Tuesday, January 29, 2013

Intervention in Mali - Who's the Enemy?

French Freedom Fighter
The narrative reads just the same as it did in Afghanistan and Iraq.  The West needs to intervene in Mali because the North was captured by groups of al Quaeda influenced and supported Jihadis who will launch regional and even international terrorist attacks from any secure base they can take.  But I'm not sure that's the real reason, even as I am certain it should not be.  It seems likely that it has been judged to be the most effective marketing message supporting intervention, like selling laundry detergent on the basis of how it smells, rather than how well it cleans your clothes.

Mali is just the latest epicenter for the argument over international humanitarian intervention.  But it shouldn't be.  Mali is not like Afghanistan, Iraq, Libya or Syria.  In general, I support the theory of humanitarian intervention.  I believe that wealthy, powerful nations have some responsibility to the rest of the world, and to sit idly by and watch thousands of innocent civilians be slaughtered by powerful military or para-military forces, as they did in Rwanda and Bosnia, is just as much a war crime as any prosecuted at Nuremburg.  The key, however, must be a realistic assessment of the benefits and shortcomings of such an intervention.  It is clear, for example, that military action against the regime in Syria would widen the conflict and result in more death and suffering, while making any post-conflict rapprochement more difficult.

Mali is different in a number of ways.  By tradition, the Malian people are colorful and inclusive, a community of merchants, farmers and traders who love music, dancing and celebration.  While 90% Muslim, Mali was not one of those dark grey nations of fundamentalist brutality and vicious misogyny. The population in the south, outside the harsh environment of the Sahara, is African, largely descended from slaves captured farther south.  In the North, the population - about 10% of the country as a whole - is more Arab and Berber, with stronger historical ties to Egypt and Arabia than with Africa.  So when the latest in a series of Tuareg separatist revolts was co-opted by Arab Jihadists, primarily funded by Wahabbi fundamentalists in Saudi Arabia, the Malian population had every reason to fear.  And sure enough, the foreign occupiers imposed a savage interpretation of Shari'a Law, requiring beards and veils, banning music and dance, destroying ancient Sufi shrines and mutilating those it found to be criminals.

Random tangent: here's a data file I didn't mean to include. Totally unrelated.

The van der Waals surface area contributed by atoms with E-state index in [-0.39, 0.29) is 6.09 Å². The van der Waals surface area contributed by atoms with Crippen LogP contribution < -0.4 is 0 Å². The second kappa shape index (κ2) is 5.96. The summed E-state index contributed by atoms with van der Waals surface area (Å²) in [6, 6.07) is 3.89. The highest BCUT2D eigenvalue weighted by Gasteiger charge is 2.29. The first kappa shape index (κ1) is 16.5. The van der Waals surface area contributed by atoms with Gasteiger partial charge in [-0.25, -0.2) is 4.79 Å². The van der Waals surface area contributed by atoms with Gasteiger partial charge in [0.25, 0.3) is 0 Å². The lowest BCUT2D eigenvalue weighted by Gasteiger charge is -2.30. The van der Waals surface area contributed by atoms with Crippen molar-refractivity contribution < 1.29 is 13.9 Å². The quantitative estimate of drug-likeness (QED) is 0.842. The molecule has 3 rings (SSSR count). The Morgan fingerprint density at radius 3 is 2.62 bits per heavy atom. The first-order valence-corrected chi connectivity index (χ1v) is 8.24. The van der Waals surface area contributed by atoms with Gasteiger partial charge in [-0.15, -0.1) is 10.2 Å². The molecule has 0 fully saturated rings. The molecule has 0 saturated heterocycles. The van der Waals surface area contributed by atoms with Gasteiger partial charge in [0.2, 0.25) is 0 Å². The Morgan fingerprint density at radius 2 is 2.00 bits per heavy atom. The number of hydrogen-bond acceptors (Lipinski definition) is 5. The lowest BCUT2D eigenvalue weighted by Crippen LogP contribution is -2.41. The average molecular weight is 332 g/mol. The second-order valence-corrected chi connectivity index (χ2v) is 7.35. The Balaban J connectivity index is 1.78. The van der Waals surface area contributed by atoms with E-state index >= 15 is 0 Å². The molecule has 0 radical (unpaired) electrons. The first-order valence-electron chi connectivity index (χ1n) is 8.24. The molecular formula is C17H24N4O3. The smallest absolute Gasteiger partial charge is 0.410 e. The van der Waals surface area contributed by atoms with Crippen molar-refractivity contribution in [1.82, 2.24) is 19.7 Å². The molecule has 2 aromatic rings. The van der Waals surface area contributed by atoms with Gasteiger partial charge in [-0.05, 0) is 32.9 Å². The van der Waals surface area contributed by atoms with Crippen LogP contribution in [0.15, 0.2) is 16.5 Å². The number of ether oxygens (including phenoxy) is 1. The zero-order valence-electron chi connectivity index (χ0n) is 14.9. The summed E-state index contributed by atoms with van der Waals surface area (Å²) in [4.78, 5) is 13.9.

It's an interesting thing about fundamentalist religious law.  It is always something that is desired by a minority, and must be imposed on the larger population.  People very seldom want their leadership to control their lives at that level, and they aren't typically overjoyed to have such a stringent set of rules enforced in such a violent and uncompromising fashion.  So the Malian government asked the world for help.  And their former Colonial master, France, had fortunately maintained close economic and diplomatic ties to the government in Bamako.

So keep these distinctions in mind when you read about the conflict in Mali, and think about yet another Western intervention.  First, the West isn't acting to topple the existing regime, they are defending it.  Sure, the coup makes that somewhat problematic, but certainly not so much as an arbitrary decision to impose "regime change".  Second, the government ASKED for help.  This isn't an invasion, but welcome assistance to a government and a people who are not powerful enough to protect themselves and their way of life.  And this isn't, no matter what they tell you, about "terrorists".  Islamic fundamentalists, Jihadis and terrorists are all completely different things.  But the foreigners are the ones who invaded Mali, with the intention of imposing an unwanted and primitive theocratic government, one that is the antithesis of democratic governance and human rights.  And finally, for once, the US is not taking the lead.  The French are perfectly capable of handling this intervention, are better suited to it culturally and linguistically, and they are the ones with all the history in the region.  If they want airlift, intelligence or air tanker support from the US, I can't see why that would be a problem.  The US should take the support role rather than the lead much more often, and this is a very good opportunity for America and the world to learn that lesson.